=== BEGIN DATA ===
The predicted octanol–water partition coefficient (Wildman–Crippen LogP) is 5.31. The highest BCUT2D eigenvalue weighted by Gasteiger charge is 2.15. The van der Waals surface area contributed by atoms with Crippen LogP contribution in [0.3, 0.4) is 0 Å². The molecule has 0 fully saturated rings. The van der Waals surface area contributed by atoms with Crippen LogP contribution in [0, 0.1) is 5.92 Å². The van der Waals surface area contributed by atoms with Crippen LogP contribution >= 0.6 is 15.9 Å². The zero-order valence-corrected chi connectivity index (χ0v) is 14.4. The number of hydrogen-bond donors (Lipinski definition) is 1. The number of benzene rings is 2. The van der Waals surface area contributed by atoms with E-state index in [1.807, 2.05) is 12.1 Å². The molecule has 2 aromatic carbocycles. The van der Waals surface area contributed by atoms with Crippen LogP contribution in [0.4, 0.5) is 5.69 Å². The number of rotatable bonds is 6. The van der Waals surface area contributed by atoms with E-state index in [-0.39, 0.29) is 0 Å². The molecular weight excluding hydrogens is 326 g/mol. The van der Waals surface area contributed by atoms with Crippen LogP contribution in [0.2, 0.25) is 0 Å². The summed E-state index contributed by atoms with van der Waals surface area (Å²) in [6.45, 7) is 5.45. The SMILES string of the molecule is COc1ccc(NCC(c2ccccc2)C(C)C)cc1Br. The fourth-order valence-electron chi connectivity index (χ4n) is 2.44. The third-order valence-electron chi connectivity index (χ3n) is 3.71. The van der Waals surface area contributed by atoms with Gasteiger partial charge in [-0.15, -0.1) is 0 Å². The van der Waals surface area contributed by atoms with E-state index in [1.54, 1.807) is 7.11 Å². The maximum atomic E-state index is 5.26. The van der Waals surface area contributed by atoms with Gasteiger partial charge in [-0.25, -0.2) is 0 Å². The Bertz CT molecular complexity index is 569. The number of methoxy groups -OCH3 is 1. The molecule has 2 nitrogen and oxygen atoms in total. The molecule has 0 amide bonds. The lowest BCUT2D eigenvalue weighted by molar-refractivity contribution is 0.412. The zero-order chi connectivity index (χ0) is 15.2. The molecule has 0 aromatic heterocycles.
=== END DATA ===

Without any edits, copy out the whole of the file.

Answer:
The predicted octanol–water partition coefficient (Wildman–Crippen LogP) is 5.31. The highest BCUT2D eigenvalue weighted by Gasteiger charge is 2.15. The van der Waals surface area contributed by atoms with Crippen LogP contribution in [0.3, 0.4) is 0 Å². The molecule has 0 fully saturated rings. The van der Waals surface area contributed by atoms with Crippen LogP contribution in [0, 0.1) is 5.92 Å². The van der Waals surface area contributed by atoms with Crippen LogP contribution >= 0.6 is 15.9 Å². The zero-order valence-corrected chi connectivity index (χ0v) is 14.4. The number of hydrogen-bond donors (Lipinski definition) is 1. The number of benzene rings is 2. The van der Waals surface area contributed by atoms with E-state index in [1.807, 2.05) is 12.1 Å². The molecule has 2 aromatic carbocycles. The van der Waals surface area contributed by atoms with Crippen LogP contribution in [0.4, 0.5) is 5.69 Å². The number of rotatable bonds is 6. The van der Waals surface area contributed by atoms with E-state index in [-0.39, 0.29) is 0 Å². The molecular weight excluding hydrogens is 326 g/mol. The van der Waals surface area contributed by atoms with Crippen LogP contribution in [0.2, 0.25) is 0 Å². The summed E-state index contributed by atoms with van der Waals surface area (Å²) in [6.45, 7) is 5.45. The SMILES string of the molecule is COc1ccc(NCC(c2ccccc2)C(C)C)cc1Br. The fourth-order valence-electron chi connectivity index (χ4n) is 2.44. The third-order valence-electron chi connectivity index (χ3n) is 3.71. The van der Waals surface area contributed by atoms with Gasteiger partial charge in [-0.15, -0.1) is 0 Å². The van der Waals surface area contributed by atoms with E-state index in [1.54, 1.807) is 7.11 Å². The maximum atomic E-state index is 5.26. The van der Waals surface area contributed by atoms with Gasteiger partial charge in [-0.25, -0.2) is 0 Å². The Bertz CT molecular complexity index is 569. The number of methoxy groups -OCH3 is 1. The molecule has 2 nitrogen and oxygen atoms in total. The molecule has 0 amide bonds. The lowest BCUT2D eigenvalue weighted by molar-refractivity contribution is 0.412. The zero-order chi connectivity index (χ0) is 15.2. The molecule has 0 aromatic heterocycles.